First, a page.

Metrowerks puts CodeWarrior for Mac OS X out to pasture

Discussion in 'MacBytes.com News Discussion' started by MacBytes, Jul 31, 2005.

  1. macrumors bot

    Joined:
    Jul 5, 2003
    #1
  2. macrumors 6502

    impierced

    Joined:
    Sep 30, 2002
    #2
    I remember when THINK Pascal and THINK C were THE development tools for the Mac OS - not to mention the awesome THINK Reference.

    Then came CodeWarrior and before long THINK was gone.

    I was sorry to see THINK go and now I'm sorry to see CodeWarrior go.
     
  3. macrumors 68040

    Daveway

    Joined:
    Jul 10, 2004
    Location:
    New Orleans / Lafayette, La
    #3
    This was eventually going to happen as a result of Steve basically telling them to f*ckoff at WWDC.
     
  4. macrumors G5

    Sun Baked

    Joined:
    May 19, 2002
    #4
    Basically since Apple started pushing their development tools hard with OS X, but XCode and the G5 basically signaled the last days of CodeWarrior.

    The x86 announced finally killed CodeWarrior, really didn't expect Freescale to keep development going for the Mac after that announcement.

    Should be interesting to see what happens with GCC...
     
  5. macrumors 68020

    ham_man

    Joined:
    Jan 21, 2005
    #5
    I knew that this would happen, eventually. With the release of Xcode 2.0, Apple will always be one step ahead of the comptetitors, for the sole fact that the app can be built around what Apple knows will happen, but what others do not...
     
  6. macrumors regular

    Jedda

    Joined:
    Nov 19, 2003
    #6
    This is sad.

    Metroworks saved Apple's hide in the 90's when Apple failed to provide developers with timely PPC development tools.

    If it hadn't been for CodeWarrior, a lot of those developers, im sure, would have just moved to Windows.

    Apple's new (or should i say Steve's old & ongoing) attitude of "F**k 'em." is dissapointing, and lately, this company has been proving now and again that they are happy to eat up smaller developers.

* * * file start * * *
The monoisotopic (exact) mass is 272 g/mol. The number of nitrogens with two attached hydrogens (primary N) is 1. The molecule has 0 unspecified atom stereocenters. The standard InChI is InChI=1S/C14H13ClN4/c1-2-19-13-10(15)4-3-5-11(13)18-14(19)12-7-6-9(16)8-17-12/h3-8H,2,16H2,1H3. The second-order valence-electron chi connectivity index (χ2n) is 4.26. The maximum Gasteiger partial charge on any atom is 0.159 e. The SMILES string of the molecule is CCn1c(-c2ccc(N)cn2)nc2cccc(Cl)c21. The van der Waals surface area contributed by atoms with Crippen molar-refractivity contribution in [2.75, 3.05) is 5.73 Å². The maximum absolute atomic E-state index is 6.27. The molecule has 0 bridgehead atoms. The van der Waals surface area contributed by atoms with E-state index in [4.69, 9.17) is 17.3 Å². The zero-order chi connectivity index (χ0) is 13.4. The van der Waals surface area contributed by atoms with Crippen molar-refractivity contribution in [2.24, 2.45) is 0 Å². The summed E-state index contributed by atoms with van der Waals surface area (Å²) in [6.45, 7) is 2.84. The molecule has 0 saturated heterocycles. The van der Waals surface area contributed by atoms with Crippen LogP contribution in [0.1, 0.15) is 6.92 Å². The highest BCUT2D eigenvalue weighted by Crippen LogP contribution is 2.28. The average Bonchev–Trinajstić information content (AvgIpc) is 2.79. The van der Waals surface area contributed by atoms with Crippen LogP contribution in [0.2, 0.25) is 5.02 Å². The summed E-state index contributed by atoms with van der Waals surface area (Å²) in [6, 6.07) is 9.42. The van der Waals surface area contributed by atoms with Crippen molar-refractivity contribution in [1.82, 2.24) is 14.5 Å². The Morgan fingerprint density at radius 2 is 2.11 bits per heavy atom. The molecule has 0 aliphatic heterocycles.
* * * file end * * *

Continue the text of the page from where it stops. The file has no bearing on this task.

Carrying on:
I am however, exited about the new standardisation of development tools for OSX, and therefore, can see the good side to this too.
     
  7. macrumors 601

    Chaszmyr

    Joined:
    Aug 9, 2002
    #7
    This shouldn't surprise anyone. When Apple announced the move to Intel, Steve said flat out that all code from now on needed to be compiled with XCode to ensure compatibility with both PPC and x86 systems.
     
  8. macrumors 68000

    SPUY767

    Joined:
    Jun 22, 2003
    Location:
    GA
    #8
    Having used both to develop custom graphical applications, it's quite clear that the main reason for the demise of CodeWarrior is the fact that it is abundantly mediocre compared to XCode.
     
  9. macrumors G5

    nagromme

    Joined:
    May 2, 2002
    #9
    So how exactly did Apple mistreat Metrowerks here?

    By using Intel chips?

    Or by not giving Metrowerks more than a year's warning before the start of the transition?

    Or by doing something to block Metrowerks from making tools for Intel Macs?

    Thanks for any clarification. I'm sorry to see a tool go away, but I don't yet understand what Apple did that was unfair.
     
  10. Moderator emeritus

    mkrishnan

    Joined:
    Jan 9, 2004
    Location:
    Grand Rapids, MI, USA
    #10
    Yeah, this doesn't surprise me either. But if Apple wants XCode to be *the* development suite, they need to keep working harder on making it a comfortable development place, and giving it more of the features that large development projects need.... It seems like they've been doing that with XCode 2. Hope it continues. They have too much of a tradition of making a great product and putting it out to pasture themselves, à la AppleWorks. :(
     
  11. Moderator emeritus

    Joined:
    Jun 25, 2002
    Location:
    Gone but not forgotten.
    #11
    The Think Class Library and Metrowerks PowerPlant were developed by the same person. The attitude was pretty much the same after a while too. "We're the best, everyone else stinks. Buy our product or else." That happened long before Mac OS X. Just like Symantec going from 90+ per cent of the business to zero, Metrowerks was going to do the same when they stopped moving forward. I got tired of paying ever-increasing prices for extremely few changes.

    Their compilers were great, their integration was not. They did save the day because Symantec was sitting on their fingers, waiting for some magic fix to make their compilers generate PowerPC code.

    Does anyone else remember when Metrowerks' sole product was a Modula-2 compiler?
     

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